From Cailyn Nagle and Kaitlyn Vitez (PIRG) | Volume 110 | July 16th, 2020
With updates from Hailey Babb
THE OER DIGEST
Your bi-weekly newsletter for open education updates, opportunities, and reminders
NEW SURVEY: Bay View Analytics (formerly the Babson Survey Research Group) has released their latest report on OER adoption in K-12 settings. OER curriculum represents a small portion of all K-12 recent adoptions, at slightly over 5%. Those who select OER view the overall quality as slightly better than commercial alternatives, and considerably better on multiple specific aspects of teaching and learning, such as extending the core knowledge to novel tasks and situations, and collaborating with others. This study was conducted prior to the closures of U.S. schools brought on by the COVID-19 pandemic in spring 2020, and the resulting education landscape is bound to have an impact on districts’ plans, including the curricula they choose. However, the key findings of the survey – and the impact that OER can have on teaching and learning – remain true, and reflect the growing support for OER across the education continuum.
FEDERAL UPDATE: Last week, the U.S. House of Representatives proposed their education budget for the 2021 fiscal year. Of the $73.5 billion allocated for the Department of Education, $7 million is designated to continue the Open Textbook Pilot program, supporting the creation and adoption of quality open textbooks in higher education. This matches the funding from the previous fiscal year. While the timeline for passage of the bill in the House and its consideration in the Senate is uncertain, this is an important procedural step toward renewing the program for a fourth year. The Department of Education is expected to publish a call for applications for the current round of funding sometime this summer.
REGIONAL UPDATE: The Council of Atlantic University Libraries (representing academic research libraries from Nova Scotia, Prince Edward Island, Newfoundland & Labrador, and New Brunswick) has announced an initial investment by the Council into the creation of a free, online publishing and hosting platform for regionally developed OER for post-secondary students. The pilot program will focus on training educators to create or adapt OER as well as providing financial support to educators in the form of grants to cover any costs involved in creation or adaptation.
Conferences, jobs, and other OER-related opportunities
CALL FOR PROPOSALS: The Creative Commons Global Summit is accepting proposals. The event will be virtual and free of cost, taking place October 19-24. Proposals are due, tomorrow, July 17th. Learn more and submit your proposal here.
APPLY NOW: Open Oregon Educational Resources seeks a researcher to work on a contract basis to conduct research on the impact of the Equity and Open Education Faculty Cohort Model. Please submit your proposal by July 31, 2020, to email@example.com
APPLY NOW: The Texas Education Agency is filling two open education related positions in Austin. The first is an Open Education Resources Project Lead funded through September 2022, learn more and apply here. The second position is for a Quality Review and Adoption Lead, find out more and apply here.
STORIES FROM THE FIELD
Quick snapshots of those making change on the ground level, and those impacted
FROM KENTUCKY: For the fifth year in a row, University of Kentucky has issued grants to faculty to develop open educational resources for their courses. Over the course of the program they have saved close to 9,000 students over $1.4 million. Participants saw benefits beyond savings, as well. “Having relied on my open source textbook has made my current start into the online teaching world due to COVID so much easier,” said previous grant recipient Regina Hannermann. Read more >>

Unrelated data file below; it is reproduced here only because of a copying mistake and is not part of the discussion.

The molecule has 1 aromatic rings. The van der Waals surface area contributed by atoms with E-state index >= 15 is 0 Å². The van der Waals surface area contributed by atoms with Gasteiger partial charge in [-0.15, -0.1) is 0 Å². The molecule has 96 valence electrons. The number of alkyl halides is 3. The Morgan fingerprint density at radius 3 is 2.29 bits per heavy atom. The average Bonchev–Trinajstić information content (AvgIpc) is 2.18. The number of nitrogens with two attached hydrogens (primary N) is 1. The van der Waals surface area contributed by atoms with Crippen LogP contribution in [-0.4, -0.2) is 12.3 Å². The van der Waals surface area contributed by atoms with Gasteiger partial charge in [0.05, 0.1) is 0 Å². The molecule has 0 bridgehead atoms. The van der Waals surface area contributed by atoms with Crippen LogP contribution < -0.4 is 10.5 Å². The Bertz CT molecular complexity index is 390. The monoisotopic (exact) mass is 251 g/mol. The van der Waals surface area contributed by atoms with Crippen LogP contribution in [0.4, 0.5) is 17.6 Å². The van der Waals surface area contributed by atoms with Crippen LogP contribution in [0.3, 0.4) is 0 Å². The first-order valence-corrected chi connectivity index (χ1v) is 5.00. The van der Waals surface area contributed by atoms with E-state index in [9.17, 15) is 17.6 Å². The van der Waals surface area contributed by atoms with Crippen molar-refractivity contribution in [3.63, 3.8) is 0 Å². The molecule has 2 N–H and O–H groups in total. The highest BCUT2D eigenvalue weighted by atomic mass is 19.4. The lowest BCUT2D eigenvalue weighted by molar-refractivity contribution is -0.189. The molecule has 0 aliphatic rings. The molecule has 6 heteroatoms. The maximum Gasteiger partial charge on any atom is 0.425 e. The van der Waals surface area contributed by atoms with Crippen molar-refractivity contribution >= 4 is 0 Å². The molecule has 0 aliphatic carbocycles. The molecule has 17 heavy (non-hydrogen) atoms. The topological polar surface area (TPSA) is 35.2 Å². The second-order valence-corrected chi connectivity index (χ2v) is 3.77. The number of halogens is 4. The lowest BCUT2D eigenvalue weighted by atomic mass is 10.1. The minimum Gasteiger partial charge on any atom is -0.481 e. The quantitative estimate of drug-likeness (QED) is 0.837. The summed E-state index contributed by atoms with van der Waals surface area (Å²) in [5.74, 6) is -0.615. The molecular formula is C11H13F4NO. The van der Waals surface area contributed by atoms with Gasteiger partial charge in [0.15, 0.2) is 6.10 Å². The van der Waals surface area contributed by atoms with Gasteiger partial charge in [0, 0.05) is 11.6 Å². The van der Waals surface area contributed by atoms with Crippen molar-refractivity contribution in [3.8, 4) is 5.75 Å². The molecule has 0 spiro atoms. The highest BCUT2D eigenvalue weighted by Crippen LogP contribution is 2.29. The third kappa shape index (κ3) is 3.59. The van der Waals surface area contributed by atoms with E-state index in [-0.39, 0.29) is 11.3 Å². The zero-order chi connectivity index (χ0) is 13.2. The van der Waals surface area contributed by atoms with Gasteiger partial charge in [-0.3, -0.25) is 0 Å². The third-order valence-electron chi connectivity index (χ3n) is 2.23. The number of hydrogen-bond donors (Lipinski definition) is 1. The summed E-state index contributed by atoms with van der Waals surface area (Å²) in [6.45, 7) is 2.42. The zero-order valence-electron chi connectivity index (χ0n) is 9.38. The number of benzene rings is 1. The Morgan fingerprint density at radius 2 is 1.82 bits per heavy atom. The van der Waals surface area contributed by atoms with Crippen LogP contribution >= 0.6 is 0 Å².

FROM BRITISH COLUMBIA: Thompson Rivers University is the latest BC campus to win a grant supporting a zero textbook cost pathway for their Associate Science Degree. The department has been expanding their use of open textbooks for several terms before taking this step. Physics instructor, Jennifer Kirkey said ,“most of what I teach is based on classical mechanics based on Newton’s four-hundred-year-old laws— information that is in the public domain… biology and astronomy often change much faster than the standard commercial textbook can be produced. This is where the ability to adapt OER truly proves its worth. The OER movement is much more than just free textbooks.” Read more >>
FROM MASSACHUSETTS: University of Massachusetts Lowell’s library has been working for years to bring down textbook costs through open textbooks and low cost digital books using a combination of education around alternatives, a new textbook ordering system, and library support. Faculty participate for reasons ranging from savings to flexibility to student success. “I love that students have it on the first day of class,” said Professor Yahayra Michel. “Getting the material to them on day one increases their probability of succeeding. That’s worth spending some time to go through that textbook selection process.” Read more >>
HOT OFF THE PRESS
Each edition, we highlight an interesting, new, openly-licensed resource
From Portland State University comes “Climate Toolkit: A Resource Manual for Science and Action” by Dr. Frank Granshaw. This unique climate textbook is designed with interactive online elements to help students not only understand the causes of climate change but also formulate their own perspective. The five sections of the book span from the basics of weather and climate to mitigation and adaptation strategies.
Great reads to repost or share and interesting discussions to consider
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Interesting to Consider >>
The OER Digest is a public newsletter distributed to a broad group of stakeholders across the higher education community. Subscribe here.